Pain is Pain – Conversation With A Transgender Woman


I never thought I would give advice to a transgender woman. I never thought I would hear a first hand account of the struggles in the life of a transgender woman – or have any reason to write about one.

I was in Brooklyn the other night, so I decided to go visit my mother. She asked me to stop and get her a pack of Salem cigarettes on my way. As soon as I got in the corner store, I recognized “Shanaya” (name changed). She used to live on the first floor of my mother’s building — as a man.

I greeted her with a peck on the cheek. “Heyyy, how you doing? My mother sent you to the store?” Yes, she had. So we left the store – her with a turkey and cheese hero, a 40-ounce of Colt 45, and carton of fruit punch. Me with a box of Newport 100s (they didn’t have Salems).

“So Al, how you been?”

She corrected me. “Oh, I legally changed my name to Shanaya now. I’m on hormones and I identify as a woman.” Then I noticed the makeup.

“Wow. Okay, I’ll call you Shanaya then. Are you happy with the changes?”

“Yes I am. I have a counselor now. I live in the Bronx. I’m doing so much better.”

“As long as you’re happy, I’m happy for you” I told her.

The rain was coming down on a heavy slant by now. We were shuffling to the building under my umbrella when her cellphone started ringing.

“Oh my gossshh! That’s my boo. That’s my boo. My baby. But he gotta wait. My hands full. I’m gon call him back when we get upstairs.”

I could tell she was super excited.

By the time we rode the elevator up to the fifth floor and stepped inside my mother’s apartment, Shanaya had learned that it was really another woman (a “tranny,” in her words) calling – and not her boo. The caller said “Listen here! Don’t call his f*ckin phone no more!” – and hung up.

I will never say that I understand what goes through the mind of a transgender person throughout childhood or adolescence, or even adulthood for the matter, but what I can easily identify with is emotional turmoil and pain. I can identify with how circumstances can trigger grief or other unhealthy behaviors.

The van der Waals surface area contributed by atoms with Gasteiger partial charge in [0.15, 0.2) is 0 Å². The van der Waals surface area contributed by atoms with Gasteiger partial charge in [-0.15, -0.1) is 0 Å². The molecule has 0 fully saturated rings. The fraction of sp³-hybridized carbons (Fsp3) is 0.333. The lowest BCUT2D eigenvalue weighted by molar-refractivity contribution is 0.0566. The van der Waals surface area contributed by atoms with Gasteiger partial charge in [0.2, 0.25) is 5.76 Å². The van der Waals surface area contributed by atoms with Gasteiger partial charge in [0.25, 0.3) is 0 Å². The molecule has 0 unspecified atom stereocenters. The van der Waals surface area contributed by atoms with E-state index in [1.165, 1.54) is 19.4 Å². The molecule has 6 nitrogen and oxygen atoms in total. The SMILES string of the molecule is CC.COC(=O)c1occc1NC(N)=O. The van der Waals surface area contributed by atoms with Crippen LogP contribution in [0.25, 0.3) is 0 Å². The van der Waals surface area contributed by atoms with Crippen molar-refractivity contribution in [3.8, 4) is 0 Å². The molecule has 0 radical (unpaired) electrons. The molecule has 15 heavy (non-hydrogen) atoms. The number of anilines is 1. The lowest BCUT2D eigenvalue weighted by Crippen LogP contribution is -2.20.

Shanaya was saying, “I’m just so devastated. I can’t believe this. He never told me he was dealin with somebody else! I don’t have time for this.”

We know it’s nothing for a man to lie.

My mother: “That can’t be the same man who was on the phone telling you how much he loved you right before you went to the store. That’s HIM?!”

“Yea, that’s him. I’m am so devastated. I feel like going out on the stroll and selling my body. I walk down some of the streets I used to trick on and I get flashbacks to the nights I got in cars with men. My aunt don’t believe I was out there sucking dick, but I miss it. I sold my body for money, but the money is not good no more. I still have sisters out there on the stroll. I tried to change myself for the better, but I get tempted to go back.”

I can identify with addiction (and prostitution is evidently another form of it), having had addicts in my family.

I told her “No, you’re not. KEEP MOVING FORWARD. Don’t look back. You’re not going that way. Don’t give this man or anybody else the power to make you turn around. You deserve better than that.” I got chills as I said it and my mother’s mouth hung wide open.

She continued “I never had anybody to tell me they love me before. And he did. He told me he loved me. I’m about to delete his number.”

My mother: “well you told him that. So he was just telling you what you wanted to hear. But you need to tell him about it instead of just deleting him.”

I asked, “Well how long y’all been going out?”

“Two months. I met him on the chat line. He didn’t tell me he was messing with somebody. Now this bitch calling my phone.”

My mother tried to change the subject, but Shanaya kept going back. “I am so devastated. I am just so devastated right now. One of these days I’m gonna find love. I’m 38 years old and I never had a man before.” And on and on about things she discussed with her psychiatrist.

She sat at the kitchen table with my mother, eating a turkey and cheese hero, and shaking her head in disbelief.

My mother: “Well, I’ll tell you one thing, you shole didn’t lose your appetite. You EATIN that sandwich.”

Then the conversation turned physical. Shanaya is probably a B-cup or small C right now from hormone treatments, but she wants to be a size double-D. I asked, “why do you want breasts that big?” she responded “Look,” and popped out her right boob.